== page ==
The following commentary does not necessarily reflect the views of AgWeb or Farm Journal Media. The opinions expressed below are the author's own.
Kevin Van Trump has over 20 years of experience in the grain and livestock industry.
Weather bulls might soon find something to cheer about... Forecaster are now thinking parts of Brazil could see anywhere from 6-12 inches of rainfall in the next 7-10 days, especially select areas of Mato Grosso and Goias (a couple of major production areas). The concern is that the extremely wet conditions will heavily weigh on the pace of the soybean harvest and could aggressively slow filed work and planting of second-crop corn. Remember, if the second-crop corn in Brazil gets in too late it runs a very good chance of missing all of the late rains, hence causing significant yield stress. the past couple of years they have been able to get the second-crop in the ground in a very timely fashion and they have had excellent late rains. This time around the crop isn't going in bear as quickly and there is some talk they may be getting all of their rainfall earlier rather than later. In fact some sources are already thinking the abnormally heavy rains could push out well beyond the 10-day forecast. I am not one to generally give the longer-term forecast much weight but this is certainly worth monitoring. Especially when you consider hot and dry conditions in select areas in Southern Brazil may have already taken a toll on yields. I should also point out that Chicago Ohare airport recently record its 22nd second day of below ZERO temps for this winter, making it the third most below zero days since the records began being kept back in 1872... My question is how can anyone argue we are not stuck in the middle of a very very volatile and extreme weather cycle? As we approach Spring planting I am thinking weather bulls will find a lot more to cheer about, certainly more than the apparent "green house bubble" many of the bears often believe the crop is planted, grown and harvested in. One thing I have learned through the years, you can be a sharp as a tack in regard to the Supply and Demand numbers and wiz with the balance sheets, but nobody... I repeat nobody, has been able to consistently out guess Mother Nature! Moral of the story, the running of the "weather bulls" might soon be around the next corner. How long they stay in the streets and how many bears they gore remains the question??? As I have been saying for weeks, be careful shorting the front-end of the soybean market its extremely enticing but remains extremely dangerous. CLICK HERE for my daily report....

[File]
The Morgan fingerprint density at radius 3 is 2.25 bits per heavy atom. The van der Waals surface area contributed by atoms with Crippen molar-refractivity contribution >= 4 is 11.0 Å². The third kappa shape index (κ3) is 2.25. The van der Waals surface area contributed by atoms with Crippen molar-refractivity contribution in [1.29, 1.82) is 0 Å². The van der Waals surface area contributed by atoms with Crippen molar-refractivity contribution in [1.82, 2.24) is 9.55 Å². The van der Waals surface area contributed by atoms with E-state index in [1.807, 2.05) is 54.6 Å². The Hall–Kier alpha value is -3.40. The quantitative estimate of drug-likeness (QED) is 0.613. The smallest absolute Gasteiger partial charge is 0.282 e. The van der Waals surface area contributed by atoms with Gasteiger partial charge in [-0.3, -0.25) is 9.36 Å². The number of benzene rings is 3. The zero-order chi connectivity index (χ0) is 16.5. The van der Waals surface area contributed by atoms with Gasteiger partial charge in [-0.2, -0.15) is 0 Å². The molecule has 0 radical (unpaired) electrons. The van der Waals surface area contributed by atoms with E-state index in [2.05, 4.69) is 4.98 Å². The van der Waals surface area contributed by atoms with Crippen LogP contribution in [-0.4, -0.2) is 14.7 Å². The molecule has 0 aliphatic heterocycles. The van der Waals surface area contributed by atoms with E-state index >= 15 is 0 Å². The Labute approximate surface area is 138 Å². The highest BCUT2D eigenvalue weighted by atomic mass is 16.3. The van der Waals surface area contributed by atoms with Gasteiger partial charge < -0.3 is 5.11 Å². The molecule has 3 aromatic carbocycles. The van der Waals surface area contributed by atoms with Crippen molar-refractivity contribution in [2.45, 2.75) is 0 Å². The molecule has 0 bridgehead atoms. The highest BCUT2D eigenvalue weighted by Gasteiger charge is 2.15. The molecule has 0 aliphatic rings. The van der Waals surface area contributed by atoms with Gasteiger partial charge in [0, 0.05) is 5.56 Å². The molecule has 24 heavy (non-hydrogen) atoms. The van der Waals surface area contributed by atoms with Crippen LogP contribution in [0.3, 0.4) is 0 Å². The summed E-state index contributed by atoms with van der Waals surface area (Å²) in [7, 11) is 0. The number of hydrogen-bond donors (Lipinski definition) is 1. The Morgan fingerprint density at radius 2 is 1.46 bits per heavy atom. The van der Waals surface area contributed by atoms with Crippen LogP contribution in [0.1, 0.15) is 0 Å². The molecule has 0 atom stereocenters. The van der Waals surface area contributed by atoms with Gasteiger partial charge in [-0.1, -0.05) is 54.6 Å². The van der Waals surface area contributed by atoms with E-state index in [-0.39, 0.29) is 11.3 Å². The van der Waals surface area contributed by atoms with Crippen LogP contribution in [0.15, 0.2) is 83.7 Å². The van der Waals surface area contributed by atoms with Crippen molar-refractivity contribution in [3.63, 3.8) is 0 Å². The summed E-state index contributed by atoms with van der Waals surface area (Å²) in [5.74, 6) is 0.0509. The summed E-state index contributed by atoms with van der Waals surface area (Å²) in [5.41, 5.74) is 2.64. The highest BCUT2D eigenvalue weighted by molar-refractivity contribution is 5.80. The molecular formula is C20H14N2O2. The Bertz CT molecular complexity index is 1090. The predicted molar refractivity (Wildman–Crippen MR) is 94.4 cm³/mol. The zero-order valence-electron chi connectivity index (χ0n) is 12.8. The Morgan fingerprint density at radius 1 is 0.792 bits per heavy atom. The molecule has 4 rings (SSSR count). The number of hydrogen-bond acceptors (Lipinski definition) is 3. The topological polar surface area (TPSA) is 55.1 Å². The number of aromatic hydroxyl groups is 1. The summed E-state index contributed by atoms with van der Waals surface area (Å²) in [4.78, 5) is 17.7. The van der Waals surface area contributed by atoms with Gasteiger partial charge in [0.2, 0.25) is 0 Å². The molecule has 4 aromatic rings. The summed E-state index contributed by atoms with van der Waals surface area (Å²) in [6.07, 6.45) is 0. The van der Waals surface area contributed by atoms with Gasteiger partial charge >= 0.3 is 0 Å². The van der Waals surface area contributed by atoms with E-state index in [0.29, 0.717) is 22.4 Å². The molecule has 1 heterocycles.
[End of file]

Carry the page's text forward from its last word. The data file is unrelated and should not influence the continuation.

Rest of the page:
No comments have been posted to this Blog Post